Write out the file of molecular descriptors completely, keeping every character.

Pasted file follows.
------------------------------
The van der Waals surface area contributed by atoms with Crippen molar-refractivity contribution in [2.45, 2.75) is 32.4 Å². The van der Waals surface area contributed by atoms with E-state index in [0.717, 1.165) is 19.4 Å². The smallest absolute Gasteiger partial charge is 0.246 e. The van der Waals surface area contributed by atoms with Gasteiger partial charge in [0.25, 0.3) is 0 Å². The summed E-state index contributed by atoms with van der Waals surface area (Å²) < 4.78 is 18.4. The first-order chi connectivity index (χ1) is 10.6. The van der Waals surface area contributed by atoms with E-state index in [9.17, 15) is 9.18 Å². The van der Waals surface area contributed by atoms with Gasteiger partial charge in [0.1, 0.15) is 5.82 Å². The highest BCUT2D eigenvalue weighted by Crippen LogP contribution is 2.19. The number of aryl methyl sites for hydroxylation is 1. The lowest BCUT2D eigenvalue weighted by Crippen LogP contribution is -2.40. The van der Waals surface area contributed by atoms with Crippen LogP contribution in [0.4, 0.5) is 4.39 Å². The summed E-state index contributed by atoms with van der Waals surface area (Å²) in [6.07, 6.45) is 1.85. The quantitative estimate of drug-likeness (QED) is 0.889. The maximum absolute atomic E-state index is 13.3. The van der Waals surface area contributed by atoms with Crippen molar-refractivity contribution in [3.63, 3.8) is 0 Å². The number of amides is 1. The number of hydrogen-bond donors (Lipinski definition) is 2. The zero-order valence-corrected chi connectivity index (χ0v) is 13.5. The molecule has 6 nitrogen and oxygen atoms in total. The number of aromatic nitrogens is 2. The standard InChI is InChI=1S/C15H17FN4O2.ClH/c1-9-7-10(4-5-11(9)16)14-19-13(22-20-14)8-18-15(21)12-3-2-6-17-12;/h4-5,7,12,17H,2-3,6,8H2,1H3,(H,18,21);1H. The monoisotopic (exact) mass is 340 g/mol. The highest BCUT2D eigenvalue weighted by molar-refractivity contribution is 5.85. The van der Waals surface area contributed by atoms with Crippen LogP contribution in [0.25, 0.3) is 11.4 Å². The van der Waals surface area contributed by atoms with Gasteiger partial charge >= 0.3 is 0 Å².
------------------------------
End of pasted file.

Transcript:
The van der Waals surface area contributed by atoms with Crippen molar-refractivity contribution in [2.45, 2.75) is 32.4 Å². The van der Waals surface area contributed by atoms with E-state index in [0.717, 1.165) is 19.4 Å². The smallest absolute Gasteiger partial charge is 0.246 e. The van der Waals surface area contributed by atoms with Gasteiger partial charge in [0.25, 0.3) is 0 Å². The summed E-state index contributed by atoms with van der Waals surface area (Å²) < 4.78 is 18.4. The first-order chi connectivity index (χ1) is 10.6. The van der Waals surface area contributed by atoms with E-state index in [9.17, 15) is 9.18 Å². The van der Waals surface area contributed by atoms with Gasteiger partial charge in [0.1, 0.15) is 5.82 Å². The highest BCUT2D eigenvalue weighted by Crippen LogP contribution is 2.19. The number of aryl methyl sites for hydroxylation is 1. The lowest BCUT2D eigenvalue weighted by Crippen LogP contribution is -2.40. The van der Waals surface area contributed by atoms with Crippen LogP contribution in [0.4, 0.5) is 4.39 Å². The summed E-state index contributed by atoms with van der Waals surface area (Å²) in [6.07, 6.45) is 1.85. The quantitative estimate of drug-likeness (QED) is 0.889. The maximum absolute atomic E-state index is 13.3. The van der Waals surface area contributed by atoms with Crippen molar-refractivity contribution in [3.63, 3.8) is 0 Å². The number of amides is 1. The number of hydrogen-bond donors (Lipinski definition) is 2. The zero-order valence-corrected chi connectivity index (χ0v) is 13.5. The molecule has 6 nitrogen and oxygen atoms in total. The number of aromatic nitrogens is 2. The standard InChI is InChI=1S/C15H17FN4O2.ClH/c1-9-7-10(4-5-11(9)16)14-19-13(22-20-14)8-18-15(21)12-3-2-6-17-12;/h4-5,7,12,17H,2-3,6,8H2,1H3,(H,18,21);1H. The monoisotopic (exact) mass is 340 g/mol. The highest BCUT2D eigenvalue weighted by molar-refractivity contribution is 5.85. The van der Waals surface area contributed by atoms with Crippen LogP contribution in [0.25, 0.3) is 11.4 Å². The van der Waals surface area contributed by atoms with Gasteiger partial charge >= 0.3 is 0 Å².